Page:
“The Glass Castle”
by Jeannette Walls
Get Your Copy: The Glass Castle: A Memoir
Nikki’s Rating: 10 out of 10
The 10 Best Things about Jeannette Walls’ “The Glass Castle”
(May Contain Spoilers)
1. Jeannette’s Brutal Honesty
It takes guts to share a story about ourselves. It is especially hard if it doesn’t portray those we love in a good light. Walls’ parents weren’t ideal and I appreciate that she was honest about them even when it was evident that they were not fit parents.
2. Didn’t Excuse Her Father’s Behavior
I really despise when someone tries to make excuses for someone else’s bad behavior. I experience mental illness, that does not excuse any behavior in which I hurt others. We are each responsible for our own actions, end of story. Yes, Walls mentions that there is a possibility that her dad was abused sexually by his mother but she does not offer this as an excuse for him being a raging, irresponsible alcoholic.
3. American Poverty
While poverty is tragic in any county, a lot of Americans believe that it is not a problem in our country. Or they assume it only affects certain races. Nope, poverty in American exists and affects all races, some more than others obviously. I love that Walls painted the full picture, it wasn’t just dirty, torn clothes. It wasn’t having enough to eat. 1 in 6 children in America faces hunger, not simply going without a snack but actual hunger from lack of nutrition and substance.
4. No Excuses
Again, I have to appreciate that Walls didn’t waste any time speculating on why her mother behaved the way she did. There were no excuses, just statements of facts according to Walls’ perspective.
5. Great Description
Walls really excels at description. She provides enough to allow you to understand what she is experiencing without losing her audience. Nothing more boring than a book that goes on and on about the scenery or details that are unnecessary.
6. Enticement of Fire
Walls had an unnatural draw to fire after being burned badly as a child. Obviously, fire is dangerous and has already hurt her but she is still enticed by it as she gets older. This is a great parallel to her parents. They make similar choices over and over again. They get burned, things fall apart, things don’t work out but they still chase “the adventure.”
7. Story Moved Along and No Confusion
Overall, the story moved at a great pace. I was never bored and I kept reading because I wanted to know what would happen next. I also never experienced confusion in the book as to where we were time-wise or place-wise. I always appreciate this! George R. R. Martin needs to learn how to do this, just saying.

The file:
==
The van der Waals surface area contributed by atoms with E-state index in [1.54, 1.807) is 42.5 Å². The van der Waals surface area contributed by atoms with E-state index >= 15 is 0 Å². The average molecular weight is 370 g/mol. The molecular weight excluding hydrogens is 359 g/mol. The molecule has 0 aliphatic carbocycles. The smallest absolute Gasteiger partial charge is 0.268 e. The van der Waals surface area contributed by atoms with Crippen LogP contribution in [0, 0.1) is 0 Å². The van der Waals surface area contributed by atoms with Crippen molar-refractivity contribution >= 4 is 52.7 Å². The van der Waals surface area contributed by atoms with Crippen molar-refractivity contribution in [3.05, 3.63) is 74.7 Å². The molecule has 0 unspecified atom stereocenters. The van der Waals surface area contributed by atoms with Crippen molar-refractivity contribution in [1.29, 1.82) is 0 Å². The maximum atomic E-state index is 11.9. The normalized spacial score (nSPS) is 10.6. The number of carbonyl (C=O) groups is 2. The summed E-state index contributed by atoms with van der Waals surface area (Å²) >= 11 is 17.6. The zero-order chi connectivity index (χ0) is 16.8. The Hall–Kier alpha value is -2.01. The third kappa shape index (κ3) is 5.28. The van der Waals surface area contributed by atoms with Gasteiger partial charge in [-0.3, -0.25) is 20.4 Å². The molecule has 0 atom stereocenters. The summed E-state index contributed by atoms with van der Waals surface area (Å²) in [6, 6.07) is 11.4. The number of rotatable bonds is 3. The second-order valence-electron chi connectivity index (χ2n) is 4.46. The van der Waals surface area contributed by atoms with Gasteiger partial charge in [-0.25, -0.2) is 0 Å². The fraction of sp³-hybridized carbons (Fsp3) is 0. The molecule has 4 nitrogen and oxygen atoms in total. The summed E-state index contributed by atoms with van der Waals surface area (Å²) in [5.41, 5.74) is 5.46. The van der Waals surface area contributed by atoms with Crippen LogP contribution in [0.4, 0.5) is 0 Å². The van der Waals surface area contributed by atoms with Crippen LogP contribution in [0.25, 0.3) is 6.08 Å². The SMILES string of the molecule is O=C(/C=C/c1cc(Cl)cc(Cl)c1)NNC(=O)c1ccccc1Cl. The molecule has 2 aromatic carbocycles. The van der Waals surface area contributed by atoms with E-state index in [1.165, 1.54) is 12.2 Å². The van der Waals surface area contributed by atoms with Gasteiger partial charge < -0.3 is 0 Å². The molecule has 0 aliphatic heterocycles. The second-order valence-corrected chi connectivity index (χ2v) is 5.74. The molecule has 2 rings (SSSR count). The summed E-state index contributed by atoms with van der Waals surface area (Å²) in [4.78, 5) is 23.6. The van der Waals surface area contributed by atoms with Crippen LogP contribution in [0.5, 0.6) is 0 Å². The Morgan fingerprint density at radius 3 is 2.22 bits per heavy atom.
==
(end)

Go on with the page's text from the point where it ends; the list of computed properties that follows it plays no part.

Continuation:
Thank you Walls for not just including the struggle you experienced growing up. But most importantly, you included how you survived, your siblings. While I believe sharing our struggles with others is necessary to create connection and to allow each of us to realize that we are not actually alone. I believe it is just as important to share how we survived, how we coped, and how we overcame. This allows for hope to blossom and provides examples to others on how they might cope.
Jeannette Walls shows respect to everyone included in her memoir. Never does she condemn her parents for what they believed or how they raised their children. Even when she couldn’t comprehend why her parents choose homelessness, she respected their wishes to live the way they wanted to. It would have been really easy for Walls to pass judgment on them and write about that in her memoir. Instead, she simply wrote how things were from her perspective without judgment.
10. The Lesson
Walls mentioning how difficult it is that she lives a good life in New York while her mom lives homeless in New York at the same time is great! While Walls is in no way responsible for her parents’ well-being, she feels guilt for this and I think this is a very real thing that many people feel. I hope like Walls, they will come to realize that you can only be responsible for your behavior and feelings, thus only your life. Others will make decisions that we may not understand, but it is their life, not ours.
What did you like about Jeannette Walls' "The Glass Castle"?